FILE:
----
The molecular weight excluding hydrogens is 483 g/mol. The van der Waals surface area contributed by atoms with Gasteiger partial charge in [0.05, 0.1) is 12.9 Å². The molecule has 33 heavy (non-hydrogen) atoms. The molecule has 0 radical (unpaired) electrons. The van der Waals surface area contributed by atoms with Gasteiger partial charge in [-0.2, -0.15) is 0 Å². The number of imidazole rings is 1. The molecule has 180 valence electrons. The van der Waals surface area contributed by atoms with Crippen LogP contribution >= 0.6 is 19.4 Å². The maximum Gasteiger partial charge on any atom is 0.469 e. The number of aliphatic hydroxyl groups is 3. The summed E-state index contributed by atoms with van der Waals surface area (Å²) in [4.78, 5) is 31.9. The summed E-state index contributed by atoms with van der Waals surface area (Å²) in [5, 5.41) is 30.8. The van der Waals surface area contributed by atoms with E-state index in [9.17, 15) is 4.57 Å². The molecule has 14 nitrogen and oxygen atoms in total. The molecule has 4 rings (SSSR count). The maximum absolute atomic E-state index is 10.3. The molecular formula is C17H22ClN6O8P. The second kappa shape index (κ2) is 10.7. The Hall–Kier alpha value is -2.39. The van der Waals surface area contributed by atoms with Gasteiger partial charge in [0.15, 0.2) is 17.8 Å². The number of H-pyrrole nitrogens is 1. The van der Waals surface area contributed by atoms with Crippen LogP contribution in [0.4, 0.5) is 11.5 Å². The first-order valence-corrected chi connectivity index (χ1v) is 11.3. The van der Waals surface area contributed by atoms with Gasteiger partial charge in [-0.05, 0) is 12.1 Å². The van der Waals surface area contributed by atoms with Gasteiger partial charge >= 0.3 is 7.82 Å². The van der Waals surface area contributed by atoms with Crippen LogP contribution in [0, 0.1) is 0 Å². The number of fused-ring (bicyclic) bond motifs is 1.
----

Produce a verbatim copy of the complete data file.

The molecular weight excluding hydrogens is 483 g/mol. The van der Waals surface area contributed by atoms with Gasteiger partial charge in [0.05, 0.1) is 12.9 Å². The molecule has 33 heavy (non-hydrogen) atoms. The molecule has 0 radical (unpaired) electrons. The van der Waals surface area contributed by atoms with Gasteiger partial charge in [-0.2, -0.15) is 0 Å². The number of imidazole rings is 1. The molecule has 180 valence electrons. The van der Waals surface area contributed by atoms with Crippen LogP contribution >= 0.6 is 19.4 Å². The maximum Gasteiger partial charge on any atom is 0.469 e. The number of aliphatic hydroxyl groups is 3. The summed E-state index contributed by atoms with van der Waals surface area (Å²) in [4.78, 5) is 31.9. The summed E-state index contributed by atoms with van der Waals surface area (Å²) in [5, 5.41) is 30.8. The van der Waals surface area contributed by atoms with E-state index in [9.17, 15) is 4.57 Å². The molecule has 14 nitrogen and oxygen atoms in total. The molecule has 4 rings (SSSR count). The maximum absolute atomic E-state index is 10.3. The molecular formula is C17H22ClN6O8P. The second kappa shape index (κ2) is 10.7. The Hall–Kier alpha value is -2.39. The van der Waals surface area contributed by atoms with Gasteiger partial charge in [0.15, 0.2) is 17.8 Å². The number of H-pyrrole nitrogens is 1. The van der Waals surface area contributed by atoms with Crippen LogP contribution in [0.4, 0.5) is 11.5 Å². The first-order valence-corrected chi connectivity index (χ1v) is 11.3. The van der Waals surface area contributed by atoms with Gasteiger partial charge in [-0.05, 0) is 12.1 Å². The van der Waals surface area contributed by atoms with Gasteiger partial charge >= 0.3 is 7.82 Å². The van der Waals surface area contributed by atoms with Crippen LogP contribution in [0, 0.1) is 0 Å². The number of fused-ring (bicyclic) bond motifs is 1.